I wonder if this will affect my feelings for my real cat, Emily, whose fur is also gray. In fact it’s nothing like petting a cat. The fur is soft, but the body underneath is hard. It’s like petting a mannikin wearing a mink stole.

“We thought they’d be prickly,” Dr. Xavier goes on, “but they’re surprisingly soft. That’s just one thing. Look at the feet.” She bends a hairy leg backwards. The underside is covered with deep grooves that form circles, like a fingerprint. “It’s almost like a gecko,” she says. “Fortunately they can’t climb. Then she turns the spider’s face to me. I step back, but she doesn‘t notice. “And look at how the palps and mandibles are different from what you’d find in a regular spider. Even after three decades we can’t always predict what will happen when we tinker with DNA to this degree.” Above the broad beak six greenish orbs seem to glower at me.

We go to lunch in the PI’s cafeteria. On a lower floor than Dr. Xavier’s office it overlooks a small artificial pond and the surrounding forest. It’s crowded and I’m reminded that the spiders are just one of a dozen or so projects that sound like science fiction going on at the PI, and yet no one here looks like a mad scientist. Least of all Dr. Xavier. Over our lunch of Caesar salads topped with seared steak I bring up the controversial nature of the mega-spiders. She sighs.

“I’ve had this debate with practically everyone I know, including most of my family. I don’t want to be glib about anyone’s feelings but humans have been manipulating genes for as long as we’ve had agriculture. The mega-spiders are as natural as a hybrid tomato. You want an abomination? Look at a Labradoodle.”

To try and relieve some of the tension I change the subject.

“What made you want to study genetics? Your parents weren‘t scientists.”

“No. My father wanted to be but he went into hardware instead to support my grandparents after they came over from Vietnam. He encouraged me, though, and I’ve always had an interest in bugs. I got a Barbie Dream House one Christmas and used it to raise palmetto bugs.”

“Giant palmetto bugs?”

She laughs. “As big as they get. I was more interested in their life cycle and behavior, though. It was reading about fruit flies that got me into genomics. The idea that everything we are is determined by a single long molecule just fascinated me.” She puts her hand over her mouth as she thoughtfully chews a larger piece of steak. “The problem with mega-spiders, of course, was where to start.”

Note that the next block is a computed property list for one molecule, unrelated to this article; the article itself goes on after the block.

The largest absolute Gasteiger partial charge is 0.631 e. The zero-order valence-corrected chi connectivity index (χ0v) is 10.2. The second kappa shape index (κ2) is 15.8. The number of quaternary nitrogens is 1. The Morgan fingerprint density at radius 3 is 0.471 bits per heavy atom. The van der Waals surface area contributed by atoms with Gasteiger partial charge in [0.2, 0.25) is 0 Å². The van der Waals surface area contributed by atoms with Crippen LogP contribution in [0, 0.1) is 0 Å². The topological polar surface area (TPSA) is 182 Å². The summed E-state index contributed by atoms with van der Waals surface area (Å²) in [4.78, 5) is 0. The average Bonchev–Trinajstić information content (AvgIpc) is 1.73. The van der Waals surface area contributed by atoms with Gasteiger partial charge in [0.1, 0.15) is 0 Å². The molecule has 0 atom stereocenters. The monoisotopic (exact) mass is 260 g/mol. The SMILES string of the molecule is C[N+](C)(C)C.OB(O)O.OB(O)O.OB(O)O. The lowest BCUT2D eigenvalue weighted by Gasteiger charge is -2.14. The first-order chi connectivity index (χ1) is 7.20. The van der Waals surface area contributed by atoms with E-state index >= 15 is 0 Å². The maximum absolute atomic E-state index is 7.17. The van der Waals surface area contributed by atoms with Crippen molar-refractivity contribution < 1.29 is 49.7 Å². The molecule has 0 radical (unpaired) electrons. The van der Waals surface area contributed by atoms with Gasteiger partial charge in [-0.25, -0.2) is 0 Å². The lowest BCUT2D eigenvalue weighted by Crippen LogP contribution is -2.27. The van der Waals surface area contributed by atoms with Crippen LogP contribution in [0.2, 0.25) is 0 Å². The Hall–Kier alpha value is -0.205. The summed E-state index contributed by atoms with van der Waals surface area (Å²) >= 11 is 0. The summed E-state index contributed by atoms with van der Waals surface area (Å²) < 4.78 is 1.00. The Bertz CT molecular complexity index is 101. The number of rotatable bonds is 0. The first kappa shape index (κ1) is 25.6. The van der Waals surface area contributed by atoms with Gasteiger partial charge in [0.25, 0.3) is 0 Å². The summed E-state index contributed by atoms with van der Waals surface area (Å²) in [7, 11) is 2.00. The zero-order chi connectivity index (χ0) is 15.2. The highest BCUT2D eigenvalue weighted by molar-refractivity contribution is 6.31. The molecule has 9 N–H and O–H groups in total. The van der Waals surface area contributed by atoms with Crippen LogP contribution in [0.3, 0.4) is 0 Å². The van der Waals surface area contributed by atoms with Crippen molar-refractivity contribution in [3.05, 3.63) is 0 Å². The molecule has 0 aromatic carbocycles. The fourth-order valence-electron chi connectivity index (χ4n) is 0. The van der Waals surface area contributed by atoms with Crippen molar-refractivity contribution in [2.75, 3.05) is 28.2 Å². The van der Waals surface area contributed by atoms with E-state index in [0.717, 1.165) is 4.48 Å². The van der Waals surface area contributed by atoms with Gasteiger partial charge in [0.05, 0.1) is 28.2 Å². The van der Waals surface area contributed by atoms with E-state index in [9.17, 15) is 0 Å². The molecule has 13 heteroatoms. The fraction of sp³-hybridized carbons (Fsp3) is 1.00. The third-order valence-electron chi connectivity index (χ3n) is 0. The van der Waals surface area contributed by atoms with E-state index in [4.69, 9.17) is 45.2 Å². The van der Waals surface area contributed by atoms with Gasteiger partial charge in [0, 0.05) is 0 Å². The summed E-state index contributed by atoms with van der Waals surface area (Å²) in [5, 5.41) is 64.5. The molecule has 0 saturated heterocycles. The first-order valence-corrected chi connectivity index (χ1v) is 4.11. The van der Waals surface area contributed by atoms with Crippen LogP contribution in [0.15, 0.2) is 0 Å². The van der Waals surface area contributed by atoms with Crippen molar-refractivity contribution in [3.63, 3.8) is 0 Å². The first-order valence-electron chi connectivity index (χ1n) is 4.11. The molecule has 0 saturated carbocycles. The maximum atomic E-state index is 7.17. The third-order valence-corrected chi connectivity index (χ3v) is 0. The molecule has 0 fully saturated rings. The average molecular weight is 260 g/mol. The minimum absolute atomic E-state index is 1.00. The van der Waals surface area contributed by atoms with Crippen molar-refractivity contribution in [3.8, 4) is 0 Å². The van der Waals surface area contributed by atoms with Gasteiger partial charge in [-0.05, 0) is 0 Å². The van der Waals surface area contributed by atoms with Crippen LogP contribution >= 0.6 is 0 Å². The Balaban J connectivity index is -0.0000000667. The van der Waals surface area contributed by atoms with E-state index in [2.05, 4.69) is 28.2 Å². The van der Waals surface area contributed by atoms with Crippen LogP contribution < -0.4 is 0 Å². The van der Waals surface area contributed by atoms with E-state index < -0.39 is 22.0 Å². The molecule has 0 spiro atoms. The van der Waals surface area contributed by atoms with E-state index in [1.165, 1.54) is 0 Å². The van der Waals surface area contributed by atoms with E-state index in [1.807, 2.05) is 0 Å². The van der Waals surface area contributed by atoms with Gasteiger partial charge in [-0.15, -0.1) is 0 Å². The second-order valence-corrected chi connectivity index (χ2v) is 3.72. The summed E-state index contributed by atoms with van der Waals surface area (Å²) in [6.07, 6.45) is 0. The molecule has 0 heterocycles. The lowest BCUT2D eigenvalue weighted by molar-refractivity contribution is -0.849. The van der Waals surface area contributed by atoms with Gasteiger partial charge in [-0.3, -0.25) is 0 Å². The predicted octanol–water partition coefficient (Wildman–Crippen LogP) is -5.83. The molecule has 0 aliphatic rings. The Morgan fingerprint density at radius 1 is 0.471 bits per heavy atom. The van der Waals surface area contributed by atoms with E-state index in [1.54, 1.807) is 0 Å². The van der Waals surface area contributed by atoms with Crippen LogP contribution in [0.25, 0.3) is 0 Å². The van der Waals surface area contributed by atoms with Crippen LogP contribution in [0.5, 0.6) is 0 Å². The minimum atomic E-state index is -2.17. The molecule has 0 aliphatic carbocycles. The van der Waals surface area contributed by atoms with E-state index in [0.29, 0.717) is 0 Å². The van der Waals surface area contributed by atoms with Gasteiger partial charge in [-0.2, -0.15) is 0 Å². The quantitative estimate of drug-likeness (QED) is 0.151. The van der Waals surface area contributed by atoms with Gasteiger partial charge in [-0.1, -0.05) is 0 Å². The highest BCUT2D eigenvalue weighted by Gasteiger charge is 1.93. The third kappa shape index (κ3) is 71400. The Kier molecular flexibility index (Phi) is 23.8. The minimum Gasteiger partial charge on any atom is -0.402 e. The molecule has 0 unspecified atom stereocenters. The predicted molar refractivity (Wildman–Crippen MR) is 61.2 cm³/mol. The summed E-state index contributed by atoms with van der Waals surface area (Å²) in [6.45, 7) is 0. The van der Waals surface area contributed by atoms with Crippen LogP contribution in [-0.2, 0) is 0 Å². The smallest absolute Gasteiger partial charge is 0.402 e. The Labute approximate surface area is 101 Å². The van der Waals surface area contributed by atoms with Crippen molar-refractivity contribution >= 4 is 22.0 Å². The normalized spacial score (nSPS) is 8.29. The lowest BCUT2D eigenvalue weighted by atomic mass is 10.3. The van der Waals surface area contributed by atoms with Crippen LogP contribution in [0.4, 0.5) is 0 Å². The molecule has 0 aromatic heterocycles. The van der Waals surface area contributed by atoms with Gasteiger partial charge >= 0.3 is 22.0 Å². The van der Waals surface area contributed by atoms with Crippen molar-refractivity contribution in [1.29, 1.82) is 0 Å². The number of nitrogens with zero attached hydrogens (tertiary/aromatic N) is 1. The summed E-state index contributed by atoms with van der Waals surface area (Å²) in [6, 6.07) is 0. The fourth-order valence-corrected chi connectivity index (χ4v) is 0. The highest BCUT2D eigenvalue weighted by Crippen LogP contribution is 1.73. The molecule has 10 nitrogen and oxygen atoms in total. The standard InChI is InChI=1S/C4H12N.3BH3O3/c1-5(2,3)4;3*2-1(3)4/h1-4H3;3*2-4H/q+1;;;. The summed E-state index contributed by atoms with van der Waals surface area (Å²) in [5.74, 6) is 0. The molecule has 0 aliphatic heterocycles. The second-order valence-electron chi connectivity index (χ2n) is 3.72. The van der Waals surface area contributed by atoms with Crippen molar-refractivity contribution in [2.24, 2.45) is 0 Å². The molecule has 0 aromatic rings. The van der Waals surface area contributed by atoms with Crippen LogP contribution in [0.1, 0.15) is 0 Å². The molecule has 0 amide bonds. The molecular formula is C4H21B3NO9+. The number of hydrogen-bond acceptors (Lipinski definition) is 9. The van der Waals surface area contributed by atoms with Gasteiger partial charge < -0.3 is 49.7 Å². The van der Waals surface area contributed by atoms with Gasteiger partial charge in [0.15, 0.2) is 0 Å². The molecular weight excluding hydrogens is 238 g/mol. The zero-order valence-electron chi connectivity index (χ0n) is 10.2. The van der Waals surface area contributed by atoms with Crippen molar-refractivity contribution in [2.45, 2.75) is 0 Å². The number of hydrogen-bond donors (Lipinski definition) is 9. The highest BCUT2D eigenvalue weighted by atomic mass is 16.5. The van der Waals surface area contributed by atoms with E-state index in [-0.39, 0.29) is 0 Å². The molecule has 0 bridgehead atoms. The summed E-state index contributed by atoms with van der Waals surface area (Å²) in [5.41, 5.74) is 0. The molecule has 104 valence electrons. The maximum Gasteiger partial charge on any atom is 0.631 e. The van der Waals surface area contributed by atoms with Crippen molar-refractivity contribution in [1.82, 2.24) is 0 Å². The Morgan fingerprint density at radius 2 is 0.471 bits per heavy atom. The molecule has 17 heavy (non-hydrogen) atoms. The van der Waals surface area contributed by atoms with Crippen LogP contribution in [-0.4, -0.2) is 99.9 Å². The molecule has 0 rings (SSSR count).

“Which came first: the spider or the egg?” I start to laugh but she pounces on this.

“Exactly! We couldn’t just flip a switch and make spiders grow big. That’s why it took more than three decades of research before we could get them to this size. It took several generations and more than two dozen changes to their DNA.”

She continues as she cuts a piece of blackened steak into smaller pieces. “There were some terrible mistakes too, horrible things. You wouldn’t believe some of the challenges we faced. But we learned a lot too. Like, what do you feed a three-foot spider? Normal spiders liquefy their prey’s guts and suck it out, but they’re feeding on insects, other arachnids, things with exoskeletons. The genes we changed triggered other changes too. Like beaks. We feed the mega-spiders rats. They paralyze them and swallow them whole.” She takes another bite of steak. “A lot of fur comes out in their scat.”

I push my salad away and make a mental note to suggest that on future tours she save this information for after lunch.

She pushes her salad away too. “Come on. It’s time for you to meet the kids.”

At first “the kids” are no-shows, but their enclosures are fascinating. Through clear plastic walls I can see ferns and what look like small palm trees shrouded in mist.

“Cycads,” Dr. Xavier tells me. “Also horsetail, moss, liverworts. They’re what even some scientists call ‘primitive plants’ because they’ve been around so long. They seem to tolerate the high oxygen better than other plants, and we hope it makes the spiders more comfortable. We have to keep it humid too, for the spiders. Some of their wild cousins live in the desert, but these, well, just to maintain their body mass they need more of everything.”

The plants in the enclosures look more futuristic than prehistoric. Also surprising is the absence of any sign of webs. This is a source of frustration for Dr. Xavier and her entire team.

“Tarantulas don’t build webs but they can spin silk, and their size made them an obvious choice. We just assumed we’d be able to extract silk from them. So far that’s been harder than we thought it would be. Maybe with what we’ve learned we can try with another family, maybe Aranea or Nephila, but that would be like starting all over.”

As she speaks one of the spiders creeps out of the mist. As it moves across the mossy floor its slow plodding is fascinating to watch. I wonder if it’s stirring up genetic memories, perhaps passed down from some of my mammalian ancestors. Its movements are deliberate, reaching out gently with its forelegs.

Dr. Xavier tells me they have nine in all, kept in separate enclosures. Originally they were kept together until one of the females turned aggressive and killed her sisters.

“And when the males started hunting in packs, circling around the rats we put in there for them, we thought maybe we should keep them separate.”

This spider is brighter in color than the one we examined earlier in the lab, with coppery fur. As it turns to face me a each of its dark green eyes is bisected by a single beam of light, like a precious stone.